To read more on this in depth check out this article from the Greater Good Science Center at the University of California at Berkeley.
About the author
Mike is a professional speaker, mediator/negotiator that helps clients resolve issues and be more productive as a conflict resolution expert. Is conflict blocking your results? You may contact Mike directly at email@example.com and at (651) 633-5311. Mike has written 11 books including, The Servant Manager, Business Valuations and the IRS, and Peaceful Resolutions that you may find helpful. [Michael Gregory, ASA, CVA, NSA, MBA, Qualified Mediator with the Minnesota Supreme Court]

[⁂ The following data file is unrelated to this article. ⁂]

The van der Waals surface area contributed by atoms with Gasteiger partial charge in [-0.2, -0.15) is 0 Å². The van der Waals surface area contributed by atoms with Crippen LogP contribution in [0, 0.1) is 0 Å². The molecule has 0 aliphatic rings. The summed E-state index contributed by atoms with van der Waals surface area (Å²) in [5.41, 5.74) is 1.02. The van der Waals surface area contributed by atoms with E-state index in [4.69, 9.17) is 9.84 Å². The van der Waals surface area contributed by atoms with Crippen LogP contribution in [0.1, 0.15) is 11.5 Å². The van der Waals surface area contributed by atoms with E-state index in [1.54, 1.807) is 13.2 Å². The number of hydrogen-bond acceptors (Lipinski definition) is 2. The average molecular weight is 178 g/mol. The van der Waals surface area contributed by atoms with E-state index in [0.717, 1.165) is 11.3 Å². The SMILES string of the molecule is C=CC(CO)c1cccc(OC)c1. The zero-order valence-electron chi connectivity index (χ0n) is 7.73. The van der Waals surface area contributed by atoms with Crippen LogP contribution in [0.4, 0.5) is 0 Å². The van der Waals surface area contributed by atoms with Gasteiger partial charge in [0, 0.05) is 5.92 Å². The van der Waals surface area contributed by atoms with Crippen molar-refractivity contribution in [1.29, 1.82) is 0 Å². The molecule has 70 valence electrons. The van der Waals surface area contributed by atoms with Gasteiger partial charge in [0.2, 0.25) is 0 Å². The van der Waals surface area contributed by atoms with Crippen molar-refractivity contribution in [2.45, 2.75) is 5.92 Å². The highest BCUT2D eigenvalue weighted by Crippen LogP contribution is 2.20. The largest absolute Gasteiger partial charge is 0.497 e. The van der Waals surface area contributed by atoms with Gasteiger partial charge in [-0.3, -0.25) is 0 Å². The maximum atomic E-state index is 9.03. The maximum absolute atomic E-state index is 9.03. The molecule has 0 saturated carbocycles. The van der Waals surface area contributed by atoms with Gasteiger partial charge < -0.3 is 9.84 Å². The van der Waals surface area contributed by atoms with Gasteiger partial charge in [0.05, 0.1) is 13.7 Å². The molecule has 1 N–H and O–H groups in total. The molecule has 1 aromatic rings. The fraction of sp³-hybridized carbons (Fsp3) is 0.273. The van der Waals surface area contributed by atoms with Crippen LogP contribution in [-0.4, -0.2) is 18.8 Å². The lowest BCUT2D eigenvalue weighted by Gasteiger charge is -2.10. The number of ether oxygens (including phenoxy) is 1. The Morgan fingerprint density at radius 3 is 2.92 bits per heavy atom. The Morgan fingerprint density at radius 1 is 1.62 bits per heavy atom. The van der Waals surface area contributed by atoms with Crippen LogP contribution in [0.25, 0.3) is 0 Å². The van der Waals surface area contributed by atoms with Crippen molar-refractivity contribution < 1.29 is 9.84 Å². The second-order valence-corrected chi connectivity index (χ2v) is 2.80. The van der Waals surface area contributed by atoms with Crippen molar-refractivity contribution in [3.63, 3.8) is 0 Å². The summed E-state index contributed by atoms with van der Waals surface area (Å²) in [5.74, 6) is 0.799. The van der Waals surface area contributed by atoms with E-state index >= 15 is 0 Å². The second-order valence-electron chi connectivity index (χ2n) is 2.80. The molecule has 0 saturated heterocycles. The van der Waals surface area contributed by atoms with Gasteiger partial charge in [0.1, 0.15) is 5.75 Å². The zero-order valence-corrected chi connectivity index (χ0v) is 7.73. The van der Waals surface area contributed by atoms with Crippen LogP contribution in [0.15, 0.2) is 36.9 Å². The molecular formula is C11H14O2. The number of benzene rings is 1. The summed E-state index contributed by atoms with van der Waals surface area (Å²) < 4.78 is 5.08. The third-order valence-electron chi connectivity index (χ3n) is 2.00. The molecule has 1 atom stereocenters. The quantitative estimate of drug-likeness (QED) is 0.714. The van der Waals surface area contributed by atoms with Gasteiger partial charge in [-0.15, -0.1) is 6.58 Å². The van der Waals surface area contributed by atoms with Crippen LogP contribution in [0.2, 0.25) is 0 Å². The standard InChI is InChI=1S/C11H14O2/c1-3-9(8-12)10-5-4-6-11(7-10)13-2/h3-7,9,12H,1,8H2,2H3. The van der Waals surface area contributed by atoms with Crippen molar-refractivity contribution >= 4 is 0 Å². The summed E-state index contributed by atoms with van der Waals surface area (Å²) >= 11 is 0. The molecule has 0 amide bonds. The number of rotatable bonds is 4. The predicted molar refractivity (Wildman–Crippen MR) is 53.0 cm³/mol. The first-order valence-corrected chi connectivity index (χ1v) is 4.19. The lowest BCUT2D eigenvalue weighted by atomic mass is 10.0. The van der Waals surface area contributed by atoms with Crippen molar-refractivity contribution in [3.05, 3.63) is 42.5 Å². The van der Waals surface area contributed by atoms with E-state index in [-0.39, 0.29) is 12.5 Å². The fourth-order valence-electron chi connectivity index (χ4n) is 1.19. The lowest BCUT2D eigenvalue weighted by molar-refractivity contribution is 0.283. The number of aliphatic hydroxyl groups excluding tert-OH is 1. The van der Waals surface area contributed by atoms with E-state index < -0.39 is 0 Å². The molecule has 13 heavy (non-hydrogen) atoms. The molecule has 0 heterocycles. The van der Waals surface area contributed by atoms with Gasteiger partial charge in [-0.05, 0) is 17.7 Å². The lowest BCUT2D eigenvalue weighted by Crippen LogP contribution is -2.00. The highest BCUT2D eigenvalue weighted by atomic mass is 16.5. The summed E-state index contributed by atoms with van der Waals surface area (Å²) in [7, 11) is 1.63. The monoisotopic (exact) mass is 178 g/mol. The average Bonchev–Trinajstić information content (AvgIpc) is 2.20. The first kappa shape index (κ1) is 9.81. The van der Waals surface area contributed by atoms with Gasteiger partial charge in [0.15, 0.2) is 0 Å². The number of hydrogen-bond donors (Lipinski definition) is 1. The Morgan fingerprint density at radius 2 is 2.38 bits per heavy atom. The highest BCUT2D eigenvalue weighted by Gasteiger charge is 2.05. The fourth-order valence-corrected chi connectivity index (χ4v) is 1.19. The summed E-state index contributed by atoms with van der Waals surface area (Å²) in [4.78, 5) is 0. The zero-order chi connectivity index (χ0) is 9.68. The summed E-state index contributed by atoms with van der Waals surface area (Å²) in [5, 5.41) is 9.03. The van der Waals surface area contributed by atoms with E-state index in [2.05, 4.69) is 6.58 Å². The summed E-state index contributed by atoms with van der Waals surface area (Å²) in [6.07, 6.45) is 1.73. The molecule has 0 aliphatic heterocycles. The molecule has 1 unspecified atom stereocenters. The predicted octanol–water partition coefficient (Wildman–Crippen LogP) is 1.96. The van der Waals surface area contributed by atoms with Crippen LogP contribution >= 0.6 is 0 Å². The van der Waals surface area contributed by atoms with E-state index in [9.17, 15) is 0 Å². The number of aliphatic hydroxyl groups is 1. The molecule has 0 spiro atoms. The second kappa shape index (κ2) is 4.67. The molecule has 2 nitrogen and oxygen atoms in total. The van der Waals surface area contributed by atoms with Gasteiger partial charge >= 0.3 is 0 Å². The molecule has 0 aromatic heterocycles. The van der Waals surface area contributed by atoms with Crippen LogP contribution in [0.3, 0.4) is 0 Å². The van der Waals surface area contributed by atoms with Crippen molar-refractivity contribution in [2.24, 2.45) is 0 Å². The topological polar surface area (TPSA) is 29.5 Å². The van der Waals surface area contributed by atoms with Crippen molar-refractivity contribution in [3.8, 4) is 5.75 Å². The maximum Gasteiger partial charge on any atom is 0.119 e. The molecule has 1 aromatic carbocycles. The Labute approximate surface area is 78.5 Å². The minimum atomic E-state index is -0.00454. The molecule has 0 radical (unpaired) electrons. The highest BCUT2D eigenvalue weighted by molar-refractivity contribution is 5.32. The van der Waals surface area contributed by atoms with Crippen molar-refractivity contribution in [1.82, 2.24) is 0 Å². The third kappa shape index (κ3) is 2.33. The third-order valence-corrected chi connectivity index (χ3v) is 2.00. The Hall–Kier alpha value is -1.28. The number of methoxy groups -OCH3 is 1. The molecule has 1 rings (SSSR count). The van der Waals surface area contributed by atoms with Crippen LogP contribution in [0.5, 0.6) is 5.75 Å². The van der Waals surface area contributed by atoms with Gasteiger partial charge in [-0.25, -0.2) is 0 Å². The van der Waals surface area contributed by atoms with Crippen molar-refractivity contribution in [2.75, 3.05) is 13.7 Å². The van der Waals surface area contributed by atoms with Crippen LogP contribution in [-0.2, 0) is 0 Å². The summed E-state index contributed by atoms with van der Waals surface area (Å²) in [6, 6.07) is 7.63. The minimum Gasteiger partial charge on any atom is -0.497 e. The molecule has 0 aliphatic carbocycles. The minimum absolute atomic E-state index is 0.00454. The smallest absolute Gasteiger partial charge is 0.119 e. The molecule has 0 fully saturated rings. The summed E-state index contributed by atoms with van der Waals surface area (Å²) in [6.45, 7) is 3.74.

About the author
Mike Gregory is a professional speaker, an author, and a mediator. You may contact Mike directly at firstname.lastname@example.org and at (651) 633-5311. Mike has written 12 books (and co-authored two others) including his latest book, The Collaboration Effect: Overcoming Your Conflicts, and The Servant Manager, Business Valuations and the IRS, and Peaceful Resolutions that you may find helpful. [Michael Gregory, ASA, CVA, NSA, MBA, Qualified Mediator with the Minnesota Supreme Court]